May 13, 2018

An hour with Kirby's Epic Yarn (2010)

Reviewing videogames is often a challenge for me, because I absolutely suck at videogames and rarely finish one for months on end - if at all. It's a combination of incompetence and a short attention span, I guess. What if I just reviewed a bit of a videogame, though? What if I just spent an hour on it and then gave my thoughts on that? It seems a lot more feasible, and it's still going to give a solid critical impression - if a game has not grabbed you in 60 minutes, what are the odds of you playing further anyway?

Kirby's Epic Yarn is a 2010 platform game developed by HAL Laboratories and Good-Feel for Nintendo's Wii console. It features HAL's oddly enduring pink mascot Kirby, and is styled so that all of the characters look as if they have been made out lengths of colourful wool.

I describe Kirby as 'oddly enduring' because in all honesty I am not certain why the character has lasted as long as he has.

There have been 20 Kirby titles between 1992's Kirby's Dream Land to 2018's Kirby Star Allies. They have mostly been platform games, aimed at a rather young demographic. While you could easily identify a Mario game or a Sonic game from their common platforming styles, I have always found Kirby a little more difficult to pin down. A common early feature was the ability to swallow enemies and take on some part of their characteristics, but this has by no means seemed an overwhelmingly common feature. Certainly it isn't evident in Epic Yarn, which instead has a woolen Kirby use a loose strand of thread to pull at buttons or zips to transform and navigate across as craft-inspired landscape of cute creatures and plants.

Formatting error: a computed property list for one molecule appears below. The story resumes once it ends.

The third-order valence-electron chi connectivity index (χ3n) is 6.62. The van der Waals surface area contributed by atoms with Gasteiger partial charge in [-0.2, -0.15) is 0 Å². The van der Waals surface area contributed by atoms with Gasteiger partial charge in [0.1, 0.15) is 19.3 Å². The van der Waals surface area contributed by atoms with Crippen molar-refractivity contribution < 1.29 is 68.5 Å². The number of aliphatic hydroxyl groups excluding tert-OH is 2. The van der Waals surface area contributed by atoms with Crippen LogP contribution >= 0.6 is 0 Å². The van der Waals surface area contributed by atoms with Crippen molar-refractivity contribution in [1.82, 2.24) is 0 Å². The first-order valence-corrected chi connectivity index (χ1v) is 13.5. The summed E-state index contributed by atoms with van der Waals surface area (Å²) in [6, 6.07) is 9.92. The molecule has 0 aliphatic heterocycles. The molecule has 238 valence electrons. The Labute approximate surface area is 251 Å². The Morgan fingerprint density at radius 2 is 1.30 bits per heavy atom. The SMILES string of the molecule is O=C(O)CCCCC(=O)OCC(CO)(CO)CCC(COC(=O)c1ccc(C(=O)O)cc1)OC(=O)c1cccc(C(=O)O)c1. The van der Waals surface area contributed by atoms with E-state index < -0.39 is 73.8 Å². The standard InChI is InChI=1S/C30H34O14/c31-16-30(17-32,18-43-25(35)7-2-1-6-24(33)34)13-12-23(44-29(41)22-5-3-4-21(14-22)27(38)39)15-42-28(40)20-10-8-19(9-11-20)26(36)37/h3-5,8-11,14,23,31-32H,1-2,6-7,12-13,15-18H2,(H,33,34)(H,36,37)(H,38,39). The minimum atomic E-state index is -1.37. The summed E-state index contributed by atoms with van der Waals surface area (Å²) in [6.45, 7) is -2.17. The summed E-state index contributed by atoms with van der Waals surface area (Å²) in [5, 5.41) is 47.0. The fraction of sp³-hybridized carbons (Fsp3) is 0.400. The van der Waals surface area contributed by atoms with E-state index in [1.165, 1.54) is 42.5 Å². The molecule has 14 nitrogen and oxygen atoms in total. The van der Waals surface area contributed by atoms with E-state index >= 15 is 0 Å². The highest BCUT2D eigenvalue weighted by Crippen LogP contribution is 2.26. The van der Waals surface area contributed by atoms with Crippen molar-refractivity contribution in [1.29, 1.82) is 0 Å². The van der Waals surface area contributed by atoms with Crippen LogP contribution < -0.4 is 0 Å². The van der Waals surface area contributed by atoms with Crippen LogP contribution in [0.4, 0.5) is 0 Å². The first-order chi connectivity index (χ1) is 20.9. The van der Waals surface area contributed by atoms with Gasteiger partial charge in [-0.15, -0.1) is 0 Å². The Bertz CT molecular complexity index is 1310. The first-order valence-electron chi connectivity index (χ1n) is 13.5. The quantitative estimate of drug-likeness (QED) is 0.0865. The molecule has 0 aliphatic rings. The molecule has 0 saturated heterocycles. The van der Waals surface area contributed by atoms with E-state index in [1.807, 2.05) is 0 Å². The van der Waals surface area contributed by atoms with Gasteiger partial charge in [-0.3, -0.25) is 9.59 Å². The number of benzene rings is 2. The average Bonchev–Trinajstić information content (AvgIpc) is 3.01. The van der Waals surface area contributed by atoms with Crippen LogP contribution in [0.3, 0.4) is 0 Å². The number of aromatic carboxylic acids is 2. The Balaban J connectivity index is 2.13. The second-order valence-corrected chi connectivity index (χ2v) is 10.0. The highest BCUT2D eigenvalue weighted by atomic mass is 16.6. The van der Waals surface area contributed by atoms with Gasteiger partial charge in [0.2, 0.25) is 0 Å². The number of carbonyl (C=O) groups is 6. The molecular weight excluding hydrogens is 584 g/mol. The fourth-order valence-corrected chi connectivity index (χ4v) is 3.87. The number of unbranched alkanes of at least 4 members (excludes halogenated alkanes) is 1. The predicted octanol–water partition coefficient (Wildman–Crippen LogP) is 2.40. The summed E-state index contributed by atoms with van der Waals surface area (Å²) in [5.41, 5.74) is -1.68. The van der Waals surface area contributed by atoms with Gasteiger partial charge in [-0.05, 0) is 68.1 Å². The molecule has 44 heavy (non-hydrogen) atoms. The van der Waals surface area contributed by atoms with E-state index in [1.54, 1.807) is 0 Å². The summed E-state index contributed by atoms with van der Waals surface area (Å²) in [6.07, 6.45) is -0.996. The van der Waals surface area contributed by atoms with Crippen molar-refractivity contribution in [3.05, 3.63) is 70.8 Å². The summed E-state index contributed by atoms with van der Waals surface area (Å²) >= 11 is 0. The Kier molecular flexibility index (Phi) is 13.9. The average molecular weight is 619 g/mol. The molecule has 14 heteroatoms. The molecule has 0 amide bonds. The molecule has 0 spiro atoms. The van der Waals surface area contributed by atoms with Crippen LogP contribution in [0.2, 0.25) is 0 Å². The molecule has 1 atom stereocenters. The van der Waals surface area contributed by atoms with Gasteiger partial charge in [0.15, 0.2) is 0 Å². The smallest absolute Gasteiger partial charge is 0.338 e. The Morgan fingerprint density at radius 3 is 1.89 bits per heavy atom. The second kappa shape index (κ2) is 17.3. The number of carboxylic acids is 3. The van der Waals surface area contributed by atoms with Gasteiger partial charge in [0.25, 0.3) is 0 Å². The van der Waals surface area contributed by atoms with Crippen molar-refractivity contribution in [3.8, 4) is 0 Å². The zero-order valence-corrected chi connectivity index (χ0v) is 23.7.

Based on the first hour at least - which allowed a leisurely run through the first world's worth of stage - it is a very simple affair. It's impossible to die, as far as I can make out, and it is not a challenge to simply run through each level without much trouble. Finding and capturing all of the various beads and gems used to score one's progress is, of course, more difficult, but the ultimately easy style of gameplay does ultimately make everything feel a little too low-key to play for too long.

Young children will likely have a ball, and I suspect that's the game's target audience. For anyone else its amiable, but somewhat ordinary. It has a lovely aesthetic and an easy charm, but that only takes a game so far.

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